When robots one day overthrow humanity and enslave us, we'll sing somber songs about the early days, when the signs of our impending doom were clear from the air, the sea — and the front yard. 

Home robot manufacturer iRobot is working on making the latter a reality, recently applying for a waiver request from the Federal Communications Commission (FCC) to use a portion of the radio spectrum for its new line of robotic lawnmowers. The so-called robomower would use radio beacons on stakes positioned around a yard to stay within boundaries designated by the homeowner. The FCC doesn't generally allow such ad hoc networks because of fears they might interfere with GPS or cellular systems, but iRobot contends its tech won't a be hindrance due to its narrow coverage. 

Nice try, future robot overlords. 

A complaint filed with the FCC by the National Radio Astronomy Observatory (NRAO) in March says the robomowers present a threat to all that is good in the world of radio telescopes. In a nutshell, astronomers use radio telescopes to target a specific frequency band that allows them to chart star-forming regions in space.

"The purpose of singling out this frequency band is to allow interference-free observation of the 6.66852 GHz spectral line of methanol (CH3OH) that is abundant in star-forming regions and serves as a galactic beacon of star-forming activity owing to its maser-like qualities," a representative of the NRAO wrote in the complaint. "This also allows the Observatory’s telescopes to do a kind of celestial cartography that measures distances to star-forming regions with high precision, charting the course of galactic evolution."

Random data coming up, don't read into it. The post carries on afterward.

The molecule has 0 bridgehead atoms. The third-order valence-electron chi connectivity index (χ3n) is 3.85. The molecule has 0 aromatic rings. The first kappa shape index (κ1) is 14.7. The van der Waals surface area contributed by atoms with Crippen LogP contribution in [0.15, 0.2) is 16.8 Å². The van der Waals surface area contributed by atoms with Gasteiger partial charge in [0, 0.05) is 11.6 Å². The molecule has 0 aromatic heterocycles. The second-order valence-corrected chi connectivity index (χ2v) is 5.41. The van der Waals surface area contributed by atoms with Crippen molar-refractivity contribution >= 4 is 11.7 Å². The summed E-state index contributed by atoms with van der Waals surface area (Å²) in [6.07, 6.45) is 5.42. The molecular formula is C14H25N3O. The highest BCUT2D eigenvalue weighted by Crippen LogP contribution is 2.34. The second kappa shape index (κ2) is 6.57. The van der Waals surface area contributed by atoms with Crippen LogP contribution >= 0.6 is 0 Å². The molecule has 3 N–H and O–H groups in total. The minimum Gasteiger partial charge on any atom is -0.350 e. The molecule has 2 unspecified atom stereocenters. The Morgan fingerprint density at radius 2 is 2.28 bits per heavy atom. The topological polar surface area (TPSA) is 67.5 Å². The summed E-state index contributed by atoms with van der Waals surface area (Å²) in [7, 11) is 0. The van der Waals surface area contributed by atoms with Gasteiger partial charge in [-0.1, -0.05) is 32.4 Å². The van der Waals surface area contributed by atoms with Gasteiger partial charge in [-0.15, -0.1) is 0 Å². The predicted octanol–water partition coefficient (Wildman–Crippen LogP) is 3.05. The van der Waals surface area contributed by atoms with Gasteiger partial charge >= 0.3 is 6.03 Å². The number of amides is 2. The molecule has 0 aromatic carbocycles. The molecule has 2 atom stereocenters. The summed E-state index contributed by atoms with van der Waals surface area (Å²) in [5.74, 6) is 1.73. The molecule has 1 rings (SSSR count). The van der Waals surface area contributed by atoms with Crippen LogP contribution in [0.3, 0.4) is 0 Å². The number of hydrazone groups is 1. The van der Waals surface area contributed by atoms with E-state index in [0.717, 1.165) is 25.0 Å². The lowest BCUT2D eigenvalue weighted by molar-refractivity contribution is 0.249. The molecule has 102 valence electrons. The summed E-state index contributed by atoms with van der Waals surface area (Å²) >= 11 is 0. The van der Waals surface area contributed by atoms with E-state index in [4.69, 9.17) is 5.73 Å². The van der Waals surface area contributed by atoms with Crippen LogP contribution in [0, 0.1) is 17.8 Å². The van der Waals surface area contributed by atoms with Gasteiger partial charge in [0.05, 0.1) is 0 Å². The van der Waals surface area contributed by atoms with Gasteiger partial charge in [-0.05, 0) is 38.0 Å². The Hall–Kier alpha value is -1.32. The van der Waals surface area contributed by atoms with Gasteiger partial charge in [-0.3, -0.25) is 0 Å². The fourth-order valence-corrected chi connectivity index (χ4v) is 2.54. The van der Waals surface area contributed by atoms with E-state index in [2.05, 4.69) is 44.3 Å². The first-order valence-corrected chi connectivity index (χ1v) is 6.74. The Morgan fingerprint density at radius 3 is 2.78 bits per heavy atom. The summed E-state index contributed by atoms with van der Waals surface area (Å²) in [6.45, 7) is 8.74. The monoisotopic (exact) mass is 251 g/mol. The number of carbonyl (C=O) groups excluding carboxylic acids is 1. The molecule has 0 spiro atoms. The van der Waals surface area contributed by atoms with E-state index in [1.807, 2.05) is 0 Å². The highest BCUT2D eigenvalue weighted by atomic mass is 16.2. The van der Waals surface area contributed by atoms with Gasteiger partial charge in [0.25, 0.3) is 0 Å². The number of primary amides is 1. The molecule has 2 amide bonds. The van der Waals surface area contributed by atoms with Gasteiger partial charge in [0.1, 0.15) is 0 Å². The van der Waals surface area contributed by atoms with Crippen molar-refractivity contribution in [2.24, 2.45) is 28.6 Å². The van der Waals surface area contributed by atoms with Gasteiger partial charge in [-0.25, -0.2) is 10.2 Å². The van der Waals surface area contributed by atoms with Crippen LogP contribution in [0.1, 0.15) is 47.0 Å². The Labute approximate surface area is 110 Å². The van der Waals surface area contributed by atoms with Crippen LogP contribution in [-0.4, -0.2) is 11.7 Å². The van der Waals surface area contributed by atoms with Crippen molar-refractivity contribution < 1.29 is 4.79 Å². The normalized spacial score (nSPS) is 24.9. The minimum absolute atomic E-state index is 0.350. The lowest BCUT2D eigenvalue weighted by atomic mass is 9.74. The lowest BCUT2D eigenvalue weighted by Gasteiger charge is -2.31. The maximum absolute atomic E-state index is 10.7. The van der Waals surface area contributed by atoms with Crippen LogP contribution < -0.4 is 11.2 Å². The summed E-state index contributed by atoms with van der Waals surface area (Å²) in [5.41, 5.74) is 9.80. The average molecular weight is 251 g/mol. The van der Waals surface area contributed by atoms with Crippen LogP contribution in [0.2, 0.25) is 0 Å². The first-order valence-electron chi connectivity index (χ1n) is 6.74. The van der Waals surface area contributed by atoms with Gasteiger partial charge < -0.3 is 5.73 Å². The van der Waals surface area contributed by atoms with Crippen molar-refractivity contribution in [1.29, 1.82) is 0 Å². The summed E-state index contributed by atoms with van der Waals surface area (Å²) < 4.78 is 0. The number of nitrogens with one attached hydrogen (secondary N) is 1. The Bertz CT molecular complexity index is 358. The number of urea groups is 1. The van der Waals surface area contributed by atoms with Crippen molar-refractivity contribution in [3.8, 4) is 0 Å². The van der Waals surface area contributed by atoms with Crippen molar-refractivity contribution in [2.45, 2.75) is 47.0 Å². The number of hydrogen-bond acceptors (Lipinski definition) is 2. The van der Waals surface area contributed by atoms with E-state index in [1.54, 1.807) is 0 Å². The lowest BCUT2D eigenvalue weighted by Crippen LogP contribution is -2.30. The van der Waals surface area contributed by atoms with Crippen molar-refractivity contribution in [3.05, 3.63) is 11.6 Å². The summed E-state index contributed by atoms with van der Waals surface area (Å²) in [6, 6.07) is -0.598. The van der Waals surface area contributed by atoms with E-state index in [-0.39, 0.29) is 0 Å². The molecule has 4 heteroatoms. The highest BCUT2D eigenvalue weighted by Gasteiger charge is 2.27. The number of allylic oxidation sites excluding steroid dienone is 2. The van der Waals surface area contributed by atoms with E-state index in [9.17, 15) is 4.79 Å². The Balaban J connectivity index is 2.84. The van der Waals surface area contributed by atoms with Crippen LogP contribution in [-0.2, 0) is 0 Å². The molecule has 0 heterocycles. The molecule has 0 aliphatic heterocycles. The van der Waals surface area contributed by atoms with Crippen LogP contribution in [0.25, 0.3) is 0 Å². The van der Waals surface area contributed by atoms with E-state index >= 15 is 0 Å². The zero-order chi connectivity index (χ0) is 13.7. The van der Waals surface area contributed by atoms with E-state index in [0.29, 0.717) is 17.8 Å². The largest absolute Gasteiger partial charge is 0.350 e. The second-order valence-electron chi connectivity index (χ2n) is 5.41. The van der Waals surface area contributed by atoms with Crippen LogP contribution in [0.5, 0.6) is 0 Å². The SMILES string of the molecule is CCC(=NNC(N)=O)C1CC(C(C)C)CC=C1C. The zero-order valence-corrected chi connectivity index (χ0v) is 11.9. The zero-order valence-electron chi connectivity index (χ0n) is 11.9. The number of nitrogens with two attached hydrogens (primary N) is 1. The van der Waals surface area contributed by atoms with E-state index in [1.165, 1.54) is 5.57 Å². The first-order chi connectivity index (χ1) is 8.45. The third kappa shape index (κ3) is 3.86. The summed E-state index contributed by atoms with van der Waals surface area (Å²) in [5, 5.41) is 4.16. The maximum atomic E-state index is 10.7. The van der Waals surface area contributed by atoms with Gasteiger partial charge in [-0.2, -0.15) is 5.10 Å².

Because the radio frequency proposed by iRobot for its robomower is between 6.65 GHz to 6.6752 GHz, astronomers fear networks within 55 miles of the radio telescopes will interfere with their operations. 

In a lengthy response to the complaint, iRobot moved to assure the FCC that the chances of any kind of interference with radio telescopes is "exceedingly low" due to the telescopes' remote locations and general lack of surrounding residential lawns. 

"The iRobot RLMs would adequately protect radio astronomy’s use of the 6650-6675.2 MHz frequency band," the company told the FCC. "The geographic location of the affected observatories, coupled with iRobot’s commitment to market and label the devices for residential use only, will serve to protect radio astronomy."

So far, the NRAO remains skeptical that iRobot's solutions will go far enough to protect its radio telescopes from robomower interference. In the latest filing, the organization even submitted photos showing potential robomower sites in proximity to their installations. 

potential moving sites within 55 miles of the observatory

Courtesy: NRAO

The organization maintains that while the robomower can operate over a vast majority of the U.S. without interfering with radio telescopes, there's still a chance without strong regulation that the mowers could prove disruptive. 

"... a toothless admonition to use only in residential areas does not suffice to satisfy the obligation to take all practicable steps to protect radio astronomy" as outlined in the law, the group adds.

And the songs of humanity's downfall shall sweetly end, "At least they tried..." 

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Michael d'Estries ( @michaeldestries ) covers science, technology, art, and the beautiful, unusual corners of our incredible world.

Why astronomers fear the rise of robot lawnmowers
Astronomers says wireless robot lawnmowers, which conflict on crucial frequency bands, will disrupt humanity's search for celestial bodies.